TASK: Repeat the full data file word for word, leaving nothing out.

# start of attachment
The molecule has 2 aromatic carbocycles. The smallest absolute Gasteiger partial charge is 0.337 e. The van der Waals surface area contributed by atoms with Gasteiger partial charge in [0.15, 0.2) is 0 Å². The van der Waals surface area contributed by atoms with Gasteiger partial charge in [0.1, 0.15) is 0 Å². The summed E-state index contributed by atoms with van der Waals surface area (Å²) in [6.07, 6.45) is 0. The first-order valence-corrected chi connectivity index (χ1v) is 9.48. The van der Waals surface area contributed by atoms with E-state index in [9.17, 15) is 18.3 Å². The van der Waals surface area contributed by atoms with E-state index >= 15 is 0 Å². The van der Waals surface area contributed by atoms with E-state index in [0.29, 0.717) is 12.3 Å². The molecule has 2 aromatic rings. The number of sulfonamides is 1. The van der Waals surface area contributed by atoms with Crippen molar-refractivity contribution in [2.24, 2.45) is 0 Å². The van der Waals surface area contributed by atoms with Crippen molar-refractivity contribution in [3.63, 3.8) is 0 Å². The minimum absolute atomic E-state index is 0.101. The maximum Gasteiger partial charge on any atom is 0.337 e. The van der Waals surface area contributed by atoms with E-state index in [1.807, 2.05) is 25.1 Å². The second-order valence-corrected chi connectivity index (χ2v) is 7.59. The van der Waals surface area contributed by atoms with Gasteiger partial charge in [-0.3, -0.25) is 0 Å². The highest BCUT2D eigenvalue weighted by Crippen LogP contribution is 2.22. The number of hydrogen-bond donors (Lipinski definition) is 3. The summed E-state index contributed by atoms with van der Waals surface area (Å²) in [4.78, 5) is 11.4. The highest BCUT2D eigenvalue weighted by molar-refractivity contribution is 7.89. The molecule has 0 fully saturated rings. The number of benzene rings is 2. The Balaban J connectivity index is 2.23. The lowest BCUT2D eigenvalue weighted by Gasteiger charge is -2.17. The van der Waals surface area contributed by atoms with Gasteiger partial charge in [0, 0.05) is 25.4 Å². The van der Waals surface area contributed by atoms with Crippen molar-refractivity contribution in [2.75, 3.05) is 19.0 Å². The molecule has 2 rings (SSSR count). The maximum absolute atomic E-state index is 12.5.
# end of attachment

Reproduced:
The molecule has 2 aromatic carbocycles. The smallest absolute Gasteiger partial charge is 0.337 e. The van der Waals surface area contributed by atoms with Gasteiger partial charge in [0.15, 0.2) is 0 Å². The van der Waals surface area contributed by atoms with Gasteiger partial charge in [0.1, 0.15) is 0 Å². The summed E-state index contributed by atoms with van der Waals surface area (Å²) in [6.07, 6.45) is 0. The first-order valence-corrected chi connectivity index (χ1v) is 9.48. The van der Waals surface area contributed by atoms with E-state index in [9.17, 15) is 18.3 Å². The van der Waals surface area contributed by atoms with E-state index >= 15 is 0 Å². The van der Waals surface area contributed by atoms with E-state index in [0.29, 0.717) is 12.3 Å². The molecule has 2 aromatic rings. The number of sulfonamides is 1. The van der Waals surface area contributed by atoms with Crippen molar-refractivity contribution in [2.24, 2.45) is 0 Å². The van der Waals surface area contributed by atoms with Crippen molar-refractivity contribution in [3.63, 3.8) is 0 Å². The minimum absolute atomic E-state index is 0.101. The maximum Gasteiger partial charge on any atom is 0.337 e. The van der Waals surface area contributed by atoms with E-state index in [1.807, 2.05) is 25.1 Å². The second-order valence-corrected chi connectivity index (χ2v) is 7.59. The van der Waals surface area contributed by atoms with Gasteiger partial charge in [-0.3, -0.25) is 0 Å². The highest BCUT2D eigenvalue weighted by Crippen LogP contribution is 2.22. The number of hydrogen-bond donors (Lipinski definition) is 3. The summed E-state index contributed by atoms with van der Waals surface area (Å²) in [4.78, 5) is 11.4. The highest BCUT2D eigenvalue weighted by molar-refractivity contribution is 7.89. The molecule has 0 fully saturated rings. The number of benzene rings is 2. The Balaban J connectivity index is 2.23. The lowest BCUT2D eigenvalue weighted by Gasteiger charge is -2.17. The van der Waals surface area contributed by atoms with Gasteiger partial charge in [0, 0.05) is 25.4 Å². The van der Waals surface area contributed by atoms with Crippen molar-refractivity contribution in [2.75, 3.05) is 19.0 Å². The molecule has 2 rings (SSSR count). The maximum absolute atomic E-state index is 12.5.